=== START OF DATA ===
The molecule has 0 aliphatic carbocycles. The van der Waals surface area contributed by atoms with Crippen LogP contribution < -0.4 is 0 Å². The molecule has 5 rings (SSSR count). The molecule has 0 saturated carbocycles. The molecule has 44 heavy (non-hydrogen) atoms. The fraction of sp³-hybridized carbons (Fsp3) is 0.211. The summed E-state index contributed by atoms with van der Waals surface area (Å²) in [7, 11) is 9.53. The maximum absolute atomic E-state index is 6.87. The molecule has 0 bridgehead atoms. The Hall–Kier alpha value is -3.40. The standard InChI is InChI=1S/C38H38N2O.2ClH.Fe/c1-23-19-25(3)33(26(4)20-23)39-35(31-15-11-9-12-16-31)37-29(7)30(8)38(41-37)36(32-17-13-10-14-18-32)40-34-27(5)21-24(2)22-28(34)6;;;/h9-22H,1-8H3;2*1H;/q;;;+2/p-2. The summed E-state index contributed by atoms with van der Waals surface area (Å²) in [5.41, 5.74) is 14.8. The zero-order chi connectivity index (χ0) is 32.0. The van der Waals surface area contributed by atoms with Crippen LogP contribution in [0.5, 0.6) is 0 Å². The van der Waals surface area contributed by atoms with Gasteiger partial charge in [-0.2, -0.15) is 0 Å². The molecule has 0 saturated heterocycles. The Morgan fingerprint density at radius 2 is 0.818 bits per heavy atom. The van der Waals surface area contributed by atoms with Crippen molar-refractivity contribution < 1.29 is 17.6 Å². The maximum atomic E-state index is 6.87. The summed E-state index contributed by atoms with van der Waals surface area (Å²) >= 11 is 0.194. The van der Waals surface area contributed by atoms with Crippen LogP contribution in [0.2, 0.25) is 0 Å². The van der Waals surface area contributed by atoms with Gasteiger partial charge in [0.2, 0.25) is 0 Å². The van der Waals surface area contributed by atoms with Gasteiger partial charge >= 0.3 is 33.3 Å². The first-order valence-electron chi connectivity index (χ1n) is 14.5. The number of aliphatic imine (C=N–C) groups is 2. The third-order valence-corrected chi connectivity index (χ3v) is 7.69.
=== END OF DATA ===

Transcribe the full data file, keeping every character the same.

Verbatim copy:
The molecule has 0 aliphatic carbocycles. The van der Waals surface area contributed by atoms with Crippen LogP contribution < -0.4 is 0 Å². The molecule has 5 rings (SSSR count). The molecule has 0 saturated carbocycles. The molecule has 44 heavy (non-hydrogen) atoms. The fraction of sp³-hybridized carbons (Fsp3) is 0.211. The summed E-state index contributed by atoms with van der Waals surface area (Å²) in [7, 11) is 9.53. The maximum absolute atomic E-state index is 6.87. The molecule has 0 bridgehead atoms. The Hall–Kier alpha value is -3.40. The standard InChI is InChI=1S/C38H38N2O.2ClH.Fe/c1-23-19-25(3)33(26(4)20-23)39-35(31-15-11-9-12-16-31)37-29(7)30(8)38(41-37)36(32-17-13-10-14-18-32)40-34-27(5)21-24(2)22-28(34)6;;;/h9-22H,1-8H3;2*1H;/q;;;+2/p-2. The summed E-state index contributed by atoms with van der Waals surface area (Å²) in [5.41, 5.74) is 14.8. The zero-order chi connectivity index (χ0) is 32.0. The van der Waals surface area contributed by atoms with Crippen LogP contribution in [0.5, 0.6) is 0 Å². The van der Waals surface area contributed by atoms with Gasteiger partial charge in [-0.2, -0.15) is 0 Å². The molecule has 0 saturated heterocycles. The Morgan fingerprint density at radius 2 is 0.818 bits per heavy atom. The van der Waals surface area contributed by atoms with Crippen molar-refractivity contribution < 1.29 is 17.6 Å². The maximum atomic E-state index is 6.87. The summed E-state index contributed by atoms with van der Waals surface area (Å²) >= 11 is 0.194. The van der Waals surface area contributed by atoms with Crippen LogP contribution in [0.2, 0.25) is 0 Å². The van der Waals surface area contributed by atoms with Gasteiger partial charge in [0.2, 0.25) is 0 Å². The van der Waals surface area contributed by atoms with Gasteiger partial charge >= 0.3 is 33.3 Å². The first-order valence-electron chi connectivity index (χ1n) is 14.5. The number of aliphatic imine (C=N–C) groups is 2. The third-order valence-corrected chi connectivity index (χ3v) is 7.69.